3

For example, can it be shown that there are more auxiliary than artistic conlangs? Note that I'm not talking about use, but about which type is more popular to create. The answer can address any level of specificity; i.e. it could address types, subtypes, very broad generalizations, etc. (I'm afraid I don't know very specific categorizations to be more clear; feel free to edit or suggest better words in the comments.) I would prefer answers focused on conlangs from more "modern" times; say, starting with the introduction of Tolkien's languages forward.

If no answer is possible because the data doesn't exist or isn't organized in a way that allows for such an inventory to be taken, that is also acceptable.

5

This is a hard to answer question, as there isn’t any statistically useful database. CALS has a bunch of data, but only a small subset of conlangers have ever entered their data there. There, there seems to be a clear preference for the creation of Artlangs, i.e. creating languages simply for the sake of creating art, not to fulfill any purpose. A priori langs seem to be favoured over a posteriori, likely because the latter is quite a bit more work-intensive (every new vocabulary item needs to be researched if one wants to do a good job at it…).

A larger sample size can be found on reddit. However, there are no statistics there, and the sample is skewed in favour of beginner conlangers (only few experienced conlangers ever frequent it. source: personal experience as a moderator). To get an idea of the data, we can use Google search results. With the added restriction site:reddit.com/r/conlangs here are some results (first number total of following search results):

Auxlangs: 893

  • Auxlang: 469
  • Auxiliary Language: 212
  • IAL: 212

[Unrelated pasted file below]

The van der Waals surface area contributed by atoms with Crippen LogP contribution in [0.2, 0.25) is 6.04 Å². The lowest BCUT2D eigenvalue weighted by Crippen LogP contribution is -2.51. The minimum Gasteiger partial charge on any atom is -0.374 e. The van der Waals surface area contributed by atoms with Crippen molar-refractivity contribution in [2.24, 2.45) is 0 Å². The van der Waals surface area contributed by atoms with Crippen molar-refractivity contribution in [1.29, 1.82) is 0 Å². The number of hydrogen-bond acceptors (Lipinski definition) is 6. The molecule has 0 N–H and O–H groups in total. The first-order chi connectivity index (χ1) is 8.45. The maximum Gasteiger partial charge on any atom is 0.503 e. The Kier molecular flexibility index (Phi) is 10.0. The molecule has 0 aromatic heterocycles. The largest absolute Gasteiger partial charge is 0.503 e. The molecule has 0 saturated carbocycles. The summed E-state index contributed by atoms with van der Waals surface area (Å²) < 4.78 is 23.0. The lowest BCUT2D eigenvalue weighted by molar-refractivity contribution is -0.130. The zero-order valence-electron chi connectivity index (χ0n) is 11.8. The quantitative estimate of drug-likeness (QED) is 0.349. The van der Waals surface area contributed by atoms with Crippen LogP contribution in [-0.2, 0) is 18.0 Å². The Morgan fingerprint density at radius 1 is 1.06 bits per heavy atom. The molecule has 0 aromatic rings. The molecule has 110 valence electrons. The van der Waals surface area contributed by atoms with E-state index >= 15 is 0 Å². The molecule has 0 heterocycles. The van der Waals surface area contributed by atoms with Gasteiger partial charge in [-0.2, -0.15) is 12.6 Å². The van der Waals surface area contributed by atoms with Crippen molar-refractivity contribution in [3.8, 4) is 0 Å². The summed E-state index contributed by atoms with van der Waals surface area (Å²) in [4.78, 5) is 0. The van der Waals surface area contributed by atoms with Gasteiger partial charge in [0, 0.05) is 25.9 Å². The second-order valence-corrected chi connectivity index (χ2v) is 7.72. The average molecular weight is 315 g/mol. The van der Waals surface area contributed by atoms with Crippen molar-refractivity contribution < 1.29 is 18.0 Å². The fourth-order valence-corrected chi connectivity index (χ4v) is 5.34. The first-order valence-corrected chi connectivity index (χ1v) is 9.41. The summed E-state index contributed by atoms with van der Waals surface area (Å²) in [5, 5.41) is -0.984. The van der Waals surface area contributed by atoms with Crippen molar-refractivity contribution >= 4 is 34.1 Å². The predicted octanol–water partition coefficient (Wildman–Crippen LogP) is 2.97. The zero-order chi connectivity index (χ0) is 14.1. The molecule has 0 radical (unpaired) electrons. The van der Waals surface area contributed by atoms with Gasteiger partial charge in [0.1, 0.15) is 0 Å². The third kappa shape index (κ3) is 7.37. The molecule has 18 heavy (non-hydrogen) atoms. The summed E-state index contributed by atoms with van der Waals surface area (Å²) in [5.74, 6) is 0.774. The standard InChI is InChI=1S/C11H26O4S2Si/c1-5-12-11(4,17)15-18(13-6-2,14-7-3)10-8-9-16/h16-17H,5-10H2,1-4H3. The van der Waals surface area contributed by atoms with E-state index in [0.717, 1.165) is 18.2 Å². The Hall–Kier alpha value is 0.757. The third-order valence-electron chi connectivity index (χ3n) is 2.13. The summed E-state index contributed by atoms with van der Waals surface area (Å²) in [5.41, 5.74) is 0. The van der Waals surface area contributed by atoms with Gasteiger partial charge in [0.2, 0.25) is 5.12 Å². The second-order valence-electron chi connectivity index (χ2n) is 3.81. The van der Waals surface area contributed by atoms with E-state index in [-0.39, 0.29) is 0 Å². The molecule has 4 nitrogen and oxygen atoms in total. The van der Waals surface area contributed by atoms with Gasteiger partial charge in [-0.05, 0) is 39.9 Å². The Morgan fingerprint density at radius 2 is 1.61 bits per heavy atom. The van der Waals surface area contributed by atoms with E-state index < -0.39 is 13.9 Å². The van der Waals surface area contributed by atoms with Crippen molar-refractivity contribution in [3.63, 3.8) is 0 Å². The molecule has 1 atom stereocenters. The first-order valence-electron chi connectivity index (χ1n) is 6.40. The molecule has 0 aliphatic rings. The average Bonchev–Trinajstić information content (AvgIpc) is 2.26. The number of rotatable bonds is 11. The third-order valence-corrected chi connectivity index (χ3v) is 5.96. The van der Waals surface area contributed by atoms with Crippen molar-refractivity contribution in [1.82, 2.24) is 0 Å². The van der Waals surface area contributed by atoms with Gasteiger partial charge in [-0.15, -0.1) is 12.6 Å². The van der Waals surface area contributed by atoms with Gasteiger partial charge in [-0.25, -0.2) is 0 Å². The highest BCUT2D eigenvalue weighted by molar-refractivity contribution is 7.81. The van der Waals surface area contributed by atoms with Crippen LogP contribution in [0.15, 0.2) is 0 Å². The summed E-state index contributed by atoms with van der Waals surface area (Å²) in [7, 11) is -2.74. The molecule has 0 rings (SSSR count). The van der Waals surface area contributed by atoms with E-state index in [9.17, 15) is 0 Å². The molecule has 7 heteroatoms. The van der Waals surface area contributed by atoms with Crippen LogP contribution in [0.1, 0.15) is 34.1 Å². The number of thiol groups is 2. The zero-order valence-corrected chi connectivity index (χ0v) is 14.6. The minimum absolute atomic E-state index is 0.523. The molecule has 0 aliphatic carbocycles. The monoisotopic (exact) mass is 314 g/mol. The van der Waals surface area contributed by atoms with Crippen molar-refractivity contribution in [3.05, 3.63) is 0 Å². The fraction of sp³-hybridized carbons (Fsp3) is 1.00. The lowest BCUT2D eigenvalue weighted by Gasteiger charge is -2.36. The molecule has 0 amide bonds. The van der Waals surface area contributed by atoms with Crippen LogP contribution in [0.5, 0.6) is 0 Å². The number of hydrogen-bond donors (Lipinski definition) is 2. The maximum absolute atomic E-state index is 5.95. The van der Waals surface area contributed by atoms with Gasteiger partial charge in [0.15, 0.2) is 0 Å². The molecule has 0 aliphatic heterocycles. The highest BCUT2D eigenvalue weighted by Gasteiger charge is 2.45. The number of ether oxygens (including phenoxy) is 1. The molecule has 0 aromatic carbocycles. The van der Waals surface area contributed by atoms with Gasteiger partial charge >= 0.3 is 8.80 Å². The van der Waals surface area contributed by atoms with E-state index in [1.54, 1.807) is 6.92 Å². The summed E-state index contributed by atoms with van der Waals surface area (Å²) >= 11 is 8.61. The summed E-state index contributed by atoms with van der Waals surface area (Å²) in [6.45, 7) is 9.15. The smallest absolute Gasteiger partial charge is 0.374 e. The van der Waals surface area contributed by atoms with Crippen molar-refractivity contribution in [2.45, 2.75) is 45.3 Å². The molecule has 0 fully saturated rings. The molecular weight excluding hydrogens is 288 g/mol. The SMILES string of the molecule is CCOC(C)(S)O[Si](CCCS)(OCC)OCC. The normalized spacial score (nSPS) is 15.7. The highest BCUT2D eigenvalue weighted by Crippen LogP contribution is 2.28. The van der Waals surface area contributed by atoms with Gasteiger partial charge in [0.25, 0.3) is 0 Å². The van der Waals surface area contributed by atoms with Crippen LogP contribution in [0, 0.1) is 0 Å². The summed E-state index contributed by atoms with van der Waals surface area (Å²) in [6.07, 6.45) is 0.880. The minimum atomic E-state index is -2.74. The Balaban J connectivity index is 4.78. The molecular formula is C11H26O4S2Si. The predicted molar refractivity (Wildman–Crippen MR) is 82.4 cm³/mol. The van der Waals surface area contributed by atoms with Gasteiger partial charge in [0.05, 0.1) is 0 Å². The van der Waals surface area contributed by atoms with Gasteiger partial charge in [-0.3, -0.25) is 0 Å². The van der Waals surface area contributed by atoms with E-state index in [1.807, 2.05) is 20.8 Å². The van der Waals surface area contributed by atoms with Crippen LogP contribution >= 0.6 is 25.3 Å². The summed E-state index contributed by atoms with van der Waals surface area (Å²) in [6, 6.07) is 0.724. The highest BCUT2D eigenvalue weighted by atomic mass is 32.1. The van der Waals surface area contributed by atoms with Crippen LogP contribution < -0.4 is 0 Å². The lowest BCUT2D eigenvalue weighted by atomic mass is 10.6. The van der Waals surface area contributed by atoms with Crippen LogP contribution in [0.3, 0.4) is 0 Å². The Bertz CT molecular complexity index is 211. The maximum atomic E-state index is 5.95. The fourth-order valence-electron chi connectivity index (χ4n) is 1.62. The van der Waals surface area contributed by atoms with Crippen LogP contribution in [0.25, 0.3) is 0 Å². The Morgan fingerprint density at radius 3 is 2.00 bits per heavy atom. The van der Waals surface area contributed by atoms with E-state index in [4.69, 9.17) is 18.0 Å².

Artlangs: 430 (this number is problematic because this category appears to be taken as the default by many, yielding no search results)

  • Artlang: 191
  • Artistic Language: 239

A priori: 1'170
A posteriori: 328

Naturalistic: 363

“Romance” languages: 1'403

  • romlang: 363
  • romance: 1'040

“Germanic” languages: 1'210

  • germanic: 1'210

Indo-European: 730

Creole: 364


As you can see, on reddit, taking inspiration from existing European language families is very common. From personal experience, among more experienced conlangers there are very few people trying to create auxiliary languages, most people striving to either create naturalistic languages or to push the boundaries of linguistics in some way or another. But I cannot provide any data for this.

6

My experiences are largely the same as those of Adarain, though I have access to a data-set that perhaps better shows the predominance of artlangs, as I moderate a moderately sized discord server in which users can request roles that show what kind of languages they make and at the same time get a fancy-coloured name. Many users have more than one roles and the roles are not mutually exclusive either. The first number is the amount of people who have the role, the second number is the amount of people who have it as their primary colour:

  • A posteriori: 24, 8
  • A priori: 73, 19
  • Artistic: 66, 43
  • Auxiliary: 11, 8
  • Engineered: 16, 16
  • Joke: 8, 4
  • Secret (for secret communication): 12, 4

These numbers clearly show the dominance of a priori artistic languages. Additionally, all but one of the people with auxiliary as their main colour are relative beginners, though this a rather small sample and it may come down to server culture as much as anything.

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